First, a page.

Should You Post Your Own Thought Leadership on LinkedIn?

Tips for raising your professional profile online.

Published: May 31, 2022

Amidst sending out applications, tapping into his network, and taking every interview, Haasim wondered if he could do anything more to find the next great job—or to help it find him.

Publishing your own thought leadership on LinkedIn can be a great way to share your point of view and get noticed by potential employers and clients. There are more than 820 million LinkedIn users worldwide, and anyone can use their own free, public profile to publish thought leadership to the masses.

“If done well, using relevant topics and an authentic perspective, thought leadership can boost your personal brand and establish credibility,” says Val Olson, a career coach at Korn Ferry Advance. “Another benefit is that writing for the public forces you to sharpen your thinking and refine your voice.”

Here’s are our best tips for writing and sharing thought leadership.

If done well, using relevant topics and an authentic perspective, thought leadership can boost your personal brand and establish credibility.

Know your goals.

Leaders who wish to raise their profile or ascend to the executive ranks are the obvious candidates for posting their ideas on LinkedIn. But subject matter experts, industry specialists, coaches, consultants, and people with underrepresented backgrounds can also use the platform to engage, empathize, and influence. In addition, anyone seeking a new job or a promotion within their company can use thought leadership to gain more visibility.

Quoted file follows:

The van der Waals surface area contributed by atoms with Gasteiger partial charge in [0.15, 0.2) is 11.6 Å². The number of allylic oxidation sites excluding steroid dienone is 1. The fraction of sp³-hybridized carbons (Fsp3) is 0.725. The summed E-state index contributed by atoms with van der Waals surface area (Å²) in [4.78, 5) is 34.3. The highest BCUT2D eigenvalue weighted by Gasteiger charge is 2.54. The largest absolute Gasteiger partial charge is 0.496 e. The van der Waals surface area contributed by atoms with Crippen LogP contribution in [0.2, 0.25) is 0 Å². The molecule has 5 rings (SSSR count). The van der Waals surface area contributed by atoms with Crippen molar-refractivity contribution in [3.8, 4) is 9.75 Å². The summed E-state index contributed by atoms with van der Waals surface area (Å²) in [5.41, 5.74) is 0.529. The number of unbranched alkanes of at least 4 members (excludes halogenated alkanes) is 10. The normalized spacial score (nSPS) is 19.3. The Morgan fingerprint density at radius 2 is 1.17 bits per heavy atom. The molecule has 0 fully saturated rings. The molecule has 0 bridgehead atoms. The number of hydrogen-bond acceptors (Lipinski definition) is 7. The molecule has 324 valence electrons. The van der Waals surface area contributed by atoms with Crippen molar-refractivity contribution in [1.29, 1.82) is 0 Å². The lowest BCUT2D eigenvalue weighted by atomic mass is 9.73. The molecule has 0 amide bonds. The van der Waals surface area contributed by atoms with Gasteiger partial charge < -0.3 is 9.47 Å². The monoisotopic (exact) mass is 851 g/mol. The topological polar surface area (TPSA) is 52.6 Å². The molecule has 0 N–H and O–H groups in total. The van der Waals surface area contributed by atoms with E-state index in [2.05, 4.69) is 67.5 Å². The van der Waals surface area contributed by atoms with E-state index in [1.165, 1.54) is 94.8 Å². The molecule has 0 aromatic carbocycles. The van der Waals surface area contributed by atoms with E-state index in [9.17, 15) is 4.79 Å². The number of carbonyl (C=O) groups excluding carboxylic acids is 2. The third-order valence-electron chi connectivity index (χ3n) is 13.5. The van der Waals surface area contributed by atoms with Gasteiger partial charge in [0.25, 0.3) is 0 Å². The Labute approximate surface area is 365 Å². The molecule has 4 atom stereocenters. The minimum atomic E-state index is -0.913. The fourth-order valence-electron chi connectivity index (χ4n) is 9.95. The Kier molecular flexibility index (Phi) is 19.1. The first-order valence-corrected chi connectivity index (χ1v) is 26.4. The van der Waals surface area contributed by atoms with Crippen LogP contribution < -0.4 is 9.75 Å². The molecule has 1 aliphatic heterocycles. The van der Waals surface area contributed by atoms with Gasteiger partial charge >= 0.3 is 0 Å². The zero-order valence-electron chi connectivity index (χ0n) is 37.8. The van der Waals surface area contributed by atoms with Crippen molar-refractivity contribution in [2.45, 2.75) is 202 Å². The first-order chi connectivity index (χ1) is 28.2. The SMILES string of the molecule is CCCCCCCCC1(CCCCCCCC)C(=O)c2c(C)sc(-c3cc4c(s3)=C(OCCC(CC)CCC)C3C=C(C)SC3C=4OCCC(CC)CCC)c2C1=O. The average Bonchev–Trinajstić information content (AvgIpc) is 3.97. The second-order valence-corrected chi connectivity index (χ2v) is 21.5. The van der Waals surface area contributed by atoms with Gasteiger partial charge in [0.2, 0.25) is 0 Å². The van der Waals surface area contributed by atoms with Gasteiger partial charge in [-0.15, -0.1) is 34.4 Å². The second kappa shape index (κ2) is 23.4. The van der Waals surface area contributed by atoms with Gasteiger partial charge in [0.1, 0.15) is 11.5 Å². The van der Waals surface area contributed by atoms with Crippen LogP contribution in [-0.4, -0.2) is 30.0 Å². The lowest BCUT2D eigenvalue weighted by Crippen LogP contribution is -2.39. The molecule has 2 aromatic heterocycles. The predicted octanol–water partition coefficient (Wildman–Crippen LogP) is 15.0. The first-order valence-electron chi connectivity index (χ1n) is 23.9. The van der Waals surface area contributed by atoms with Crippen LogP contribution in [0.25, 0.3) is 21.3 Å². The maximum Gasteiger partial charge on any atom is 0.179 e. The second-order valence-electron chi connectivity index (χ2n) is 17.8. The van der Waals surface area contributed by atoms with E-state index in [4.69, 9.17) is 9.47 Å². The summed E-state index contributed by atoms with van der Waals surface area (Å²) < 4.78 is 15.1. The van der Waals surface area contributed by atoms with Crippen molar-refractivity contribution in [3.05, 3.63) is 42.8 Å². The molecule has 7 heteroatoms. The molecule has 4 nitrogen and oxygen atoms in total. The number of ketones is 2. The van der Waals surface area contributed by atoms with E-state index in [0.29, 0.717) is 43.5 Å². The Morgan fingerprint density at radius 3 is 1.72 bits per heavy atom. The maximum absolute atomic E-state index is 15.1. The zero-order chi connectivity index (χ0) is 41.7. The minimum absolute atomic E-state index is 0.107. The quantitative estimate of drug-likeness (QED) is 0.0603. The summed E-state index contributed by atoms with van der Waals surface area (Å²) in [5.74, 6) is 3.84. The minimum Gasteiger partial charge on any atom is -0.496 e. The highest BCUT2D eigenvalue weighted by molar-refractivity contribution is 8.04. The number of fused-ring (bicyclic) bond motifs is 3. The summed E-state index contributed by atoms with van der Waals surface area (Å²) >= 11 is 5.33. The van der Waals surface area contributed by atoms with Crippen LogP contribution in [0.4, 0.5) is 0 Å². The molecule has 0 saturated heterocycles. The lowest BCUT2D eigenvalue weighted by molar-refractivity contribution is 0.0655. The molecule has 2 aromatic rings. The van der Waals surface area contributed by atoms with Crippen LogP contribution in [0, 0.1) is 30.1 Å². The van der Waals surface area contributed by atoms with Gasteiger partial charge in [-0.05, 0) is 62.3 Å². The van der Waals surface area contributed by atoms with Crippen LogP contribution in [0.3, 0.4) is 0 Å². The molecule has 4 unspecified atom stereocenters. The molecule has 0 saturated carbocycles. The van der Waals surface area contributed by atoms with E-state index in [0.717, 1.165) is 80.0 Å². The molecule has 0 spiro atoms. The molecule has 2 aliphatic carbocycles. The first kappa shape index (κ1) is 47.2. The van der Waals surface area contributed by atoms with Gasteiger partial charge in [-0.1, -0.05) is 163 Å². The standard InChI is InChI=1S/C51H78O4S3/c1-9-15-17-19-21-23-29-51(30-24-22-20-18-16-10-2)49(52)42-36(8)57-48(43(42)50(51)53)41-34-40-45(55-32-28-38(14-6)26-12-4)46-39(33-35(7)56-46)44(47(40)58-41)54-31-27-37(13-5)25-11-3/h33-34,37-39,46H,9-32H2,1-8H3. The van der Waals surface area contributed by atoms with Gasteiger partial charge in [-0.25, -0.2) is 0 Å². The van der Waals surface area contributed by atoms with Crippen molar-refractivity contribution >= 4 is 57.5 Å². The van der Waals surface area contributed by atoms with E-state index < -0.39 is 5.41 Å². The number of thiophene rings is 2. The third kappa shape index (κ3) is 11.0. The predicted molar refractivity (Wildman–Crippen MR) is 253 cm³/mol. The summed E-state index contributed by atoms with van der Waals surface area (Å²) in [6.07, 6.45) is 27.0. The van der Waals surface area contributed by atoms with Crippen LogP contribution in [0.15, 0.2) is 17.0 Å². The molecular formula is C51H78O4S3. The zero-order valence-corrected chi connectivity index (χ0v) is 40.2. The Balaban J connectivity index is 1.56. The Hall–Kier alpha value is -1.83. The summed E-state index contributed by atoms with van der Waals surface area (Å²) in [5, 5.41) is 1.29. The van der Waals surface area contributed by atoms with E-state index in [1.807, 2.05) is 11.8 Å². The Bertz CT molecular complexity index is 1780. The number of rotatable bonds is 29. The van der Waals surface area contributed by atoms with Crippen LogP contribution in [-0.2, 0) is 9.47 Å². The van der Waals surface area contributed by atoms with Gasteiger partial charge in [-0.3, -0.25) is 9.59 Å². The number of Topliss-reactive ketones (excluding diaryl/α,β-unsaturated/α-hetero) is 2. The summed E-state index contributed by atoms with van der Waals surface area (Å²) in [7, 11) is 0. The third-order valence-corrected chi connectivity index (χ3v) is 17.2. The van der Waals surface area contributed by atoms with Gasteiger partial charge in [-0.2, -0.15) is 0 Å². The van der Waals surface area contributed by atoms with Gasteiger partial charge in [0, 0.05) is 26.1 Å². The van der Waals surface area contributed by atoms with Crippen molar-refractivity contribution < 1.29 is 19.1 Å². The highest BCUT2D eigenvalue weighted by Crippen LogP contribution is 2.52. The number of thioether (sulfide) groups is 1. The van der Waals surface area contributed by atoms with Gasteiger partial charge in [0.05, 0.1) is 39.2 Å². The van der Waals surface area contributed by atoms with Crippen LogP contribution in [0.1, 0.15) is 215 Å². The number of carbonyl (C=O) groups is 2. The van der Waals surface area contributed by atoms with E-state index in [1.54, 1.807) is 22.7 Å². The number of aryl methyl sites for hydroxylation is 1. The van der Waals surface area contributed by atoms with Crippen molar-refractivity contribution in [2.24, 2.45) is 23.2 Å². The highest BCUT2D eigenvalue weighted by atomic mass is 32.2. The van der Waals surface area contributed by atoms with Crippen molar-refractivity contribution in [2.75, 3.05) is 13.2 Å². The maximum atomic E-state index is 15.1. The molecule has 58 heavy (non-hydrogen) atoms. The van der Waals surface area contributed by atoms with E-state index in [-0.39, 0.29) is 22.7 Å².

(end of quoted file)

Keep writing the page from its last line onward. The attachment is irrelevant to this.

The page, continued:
Choose relevant topics.

Likely, you’ll have the most expertise in your own role and industry. “As long as the information isn’t confidential, most topics are fair game. Search for popular keywords and hashtags in your industry and use those as a jumping-off point,” says Ngee Key Chan, a career coach at Korn Ferry Advance. Including these keywords in the piece will also make it discoverable to more LinkedIn members.

A note: If you’re in a writing role at your company, what you’re paid to produce is the organization’s intellectual property. While it's usually fine to share a link from your company’s website, make it clear that you wrote this piece as part of your job. Even better, tag your employer in the post. Don't ever try to pass off the content as yours alone—you could get into legal trouble.

Tell your stakeholders what you’re up to.

Whether or not you're on the market for a new role, people at work might assume that your LinkedIn activity means you’re a flight risk. “Communicate your intentions to your primary stakeholders to reassure them,” Olson says. “Show them how your articles can help the company reach new potential clients.” Most likely, they’ll take note of your initiative and leadership.

Brush up on your writing skills.

No matter how much passion you have for the topic, mistake-ridden writing will undermine your credibility. Career experts say that everybody, even strong writers, should ask someone to review their draft. Even the best writers need editors!

“If you don’t consider yourself a writer, this is a great upskilling opportunity,” Chan says. Take an online course, a class, or get some mentoring. In addition to the thought leadership you post, your newfound writing skills can help you achieve your goal of a promotion or new job.

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